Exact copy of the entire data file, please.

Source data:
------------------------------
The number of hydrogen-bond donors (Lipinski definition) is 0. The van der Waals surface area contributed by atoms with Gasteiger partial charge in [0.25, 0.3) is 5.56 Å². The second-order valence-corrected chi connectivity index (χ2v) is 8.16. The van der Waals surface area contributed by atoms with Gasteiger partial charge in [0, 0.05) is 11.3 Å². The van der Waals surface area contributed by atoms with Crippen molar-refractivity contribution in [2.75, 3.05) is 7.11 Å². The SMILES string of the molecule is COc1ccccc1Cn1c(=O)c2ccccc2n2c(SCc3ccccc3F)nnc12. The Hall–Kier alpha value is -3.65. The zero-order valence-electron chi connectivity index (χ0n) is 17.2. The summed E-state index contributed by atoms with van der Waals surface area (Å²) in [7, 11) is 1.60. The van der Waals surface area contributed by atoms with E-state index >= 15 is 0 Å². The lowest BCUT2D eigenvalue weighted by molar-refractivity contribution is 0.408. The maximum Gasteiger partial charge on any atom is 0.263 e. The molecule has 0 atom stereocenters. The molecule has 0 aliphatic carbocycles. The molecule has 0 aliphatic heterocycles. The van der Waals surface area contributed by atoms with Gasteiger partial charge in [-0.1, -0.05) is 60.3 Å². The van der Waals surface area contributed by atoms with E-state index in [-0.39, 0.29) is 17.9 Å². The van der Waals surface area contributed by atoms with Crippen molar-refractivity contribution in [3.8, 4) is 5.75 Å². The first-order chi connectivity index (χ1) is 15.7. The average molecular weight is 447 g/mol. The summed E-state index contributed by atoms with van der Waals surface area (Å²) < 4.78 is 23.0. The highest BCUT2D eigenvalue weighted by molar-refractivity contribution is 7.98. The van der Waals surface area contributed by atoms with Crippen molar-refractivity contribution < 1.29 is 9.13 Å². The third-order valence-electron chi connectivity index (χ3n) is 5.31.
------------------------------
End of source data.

The number of hydrogen-bond donors (Lipinski definition) is 0. The van der Waals surface area contributed by atoms with Gasteiger partial charge in [0.25, 0.3) is 5.56 Å². The second-order valence-corrected chi connectivity index (χ2v) is 8.16. The van der Waals surface area contributed by atoms with Gasteiger partial charge in [0, 0.05) is 11.3 Å². The van der Waals surface area contributed by atoms with Crippen molar-refractivity contribution in [2.75, 3.05) is 7.11 Å². The SMILES string of the molecule is COc1ccccc1Cn1c(=O)c2ccccc2n2c(SCc3ccccc3F)nnc12. The Hall–Kier alpha value is -3.65. The zero-order valence-electron chi connectivity index (χ0n) is 17.2. The summed E-state index contributed by atoms with van der Waals surface area (Å²) in [7, 11) is 1.60. The van der Waals surface area contributed by atoms with E-state index >= 15 is 0 Å². The lowest BCUT2D eigenvalue weighted by molar-refractivity contribution is 0.408. The maximum Gasteiger partial charge on any atom is 0.263 e. The molecule has 0 atom stereocenters. The molecule has 0 aliphatic carbocycles. The molecule has 0 aliphatic heterocycles. The van der Waals surface area contributed by atoms with Gasteiger partial charge in [-0.1, -0.05) is 60.3 Å². The van der Waals surface area contributed by atoms with E-state index in [-0.39, 0.29) is 17.9 Å². The van der Waals surface area contributed by atoms with Crippen molar-refractivity contribution in [3.8, 4) is 5.75 Å². The first-order chi connectivity index (χ1) is 15.7. The average molecular weight is 447 g/mol. The summed E-state index contributed by atoms with van der Waals surface area (Å²) < 4.78 is 23.0. The highest BCUT2D eigenvalue weighted by molar-refractivity contribution is 7.98. The van der Waals surface area contributed by atoms with Crippen molar-refractivity contribution < 1.29 is 9.13 Å². The third-order valence-electron chi connectivity index (χ3n) is 5.31.